Note: This information is from our manual, Discipline in Public Schools.
Every expulsion or suspension must have an end date. That is, a date when the student can return to school. Check the discipline notice from the school to see when the suspension or expulsion is scheduled to end. That is the latest date that a student should plan on returning to school (except in the limited circumstances when a school may petition to extend an expulsion see the section on Long-term Suspensions and Expulsions, at p. 29). Conversations about how your child could get ready to return to school earlier than the end date of the suspension or expulsion can start right away, through an appeal or grievance process, through re-engagement planning and/or through a petition for readmission. Schools are encouraged to work with students and their families to reduce the length of suspensions and expulsions when possible. There are several possible routes for a student to get back to school before the end date of the suspension or expulsion.
- Discipline Hearings or Grievances (appeals) – if you appeal a long-term suspension, expulsion or emergency expulsion, and the hearing officer agrees that the student should not be removed from school, the student can return. If you request a meeting with the principal to grieve a short-term suspension, the principal can decide to shorten it.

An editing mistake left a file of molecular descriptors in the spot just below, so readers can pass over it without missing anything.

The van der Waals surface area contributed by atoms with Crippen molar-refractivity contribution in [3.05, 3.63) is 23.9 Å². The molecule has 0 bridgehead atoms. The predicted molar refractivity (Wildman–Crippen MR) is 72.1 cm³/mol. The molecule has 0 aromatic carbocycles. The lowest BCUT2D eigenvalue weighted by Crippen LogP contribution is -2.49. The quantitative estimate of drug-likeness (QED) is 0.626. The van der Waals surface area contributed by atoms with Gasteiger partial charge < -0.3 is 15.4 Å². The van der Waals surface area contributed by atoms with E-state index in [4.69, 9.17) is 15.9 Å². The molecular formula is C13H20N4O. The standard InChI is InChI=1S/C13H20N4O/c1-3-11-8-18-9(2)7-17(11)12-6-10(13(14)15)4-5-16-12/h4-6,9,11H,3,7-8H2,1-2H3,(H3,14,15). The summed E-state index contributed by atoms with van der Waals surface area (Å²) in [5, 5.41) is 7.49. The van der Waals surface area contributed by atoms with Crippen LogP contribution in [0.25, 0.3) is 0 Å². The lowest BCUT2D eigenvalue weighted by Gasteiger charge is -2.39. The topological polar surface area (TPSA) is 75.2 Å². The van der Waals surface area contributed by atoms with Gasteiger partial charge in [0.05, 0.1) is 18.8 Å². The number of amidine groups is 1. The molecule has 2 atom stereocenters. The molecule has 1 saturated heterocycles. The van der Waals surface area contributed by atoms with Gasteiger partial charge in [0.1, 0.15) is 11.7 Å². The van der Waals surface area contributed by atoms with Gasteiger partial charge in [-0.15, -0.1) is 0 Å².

- Re-engagement Planning – for every long-term suspension or expulsion, schools are required to engage with students and families in re-engagement planning, and are encouraged to consider shortening the length of the suspension or expulsion as part of that planning.
- Petitions for Readmission—students and their parents have the right to petition for readmission (to ask to be let back into school) any time after they are suspended or expelled – whether the suspension is short or long term.
- District Discretion – in addition, a district could decide to reduce the length of a suspension or expulsion based on a student's participation in counseling or treatment services, or completion of a drug or threat assessment.
You could also request to transfer to another school within the same district, or submit a non-resident student transfer application to another district. Districts can consider a student's discipline history in deciding whether to grant a transfer request, but that does not necessarily mean a transfer request would be denied.
What are Re-engagement Plans?
The goals of re-engagement plans are to support a student in returning to school as soon as possible, with the supports the student will need to be successful when they return. Re-engagement plans must be culturally sensitive and culturally responsive, which means that they should take into account a student's cultural background, traditions and strengths. In developing the plan, districts should consider shortening the length of the suspension or expulsion. The plan should also include steps to support the student's continued academic progress and keep the student on track to graduate. Plans should be tailored to the individual circumstances of the student. The plan should take into account the incident that led to the suspension or expulsion and help the student identify and take steps to remedy the situation caused by the student's behavior. You can read more about preparing for Re-engagement meetings in OEO's Tips for Families, available at www.oeo.wa.gov and also attached as an appendix in this guide.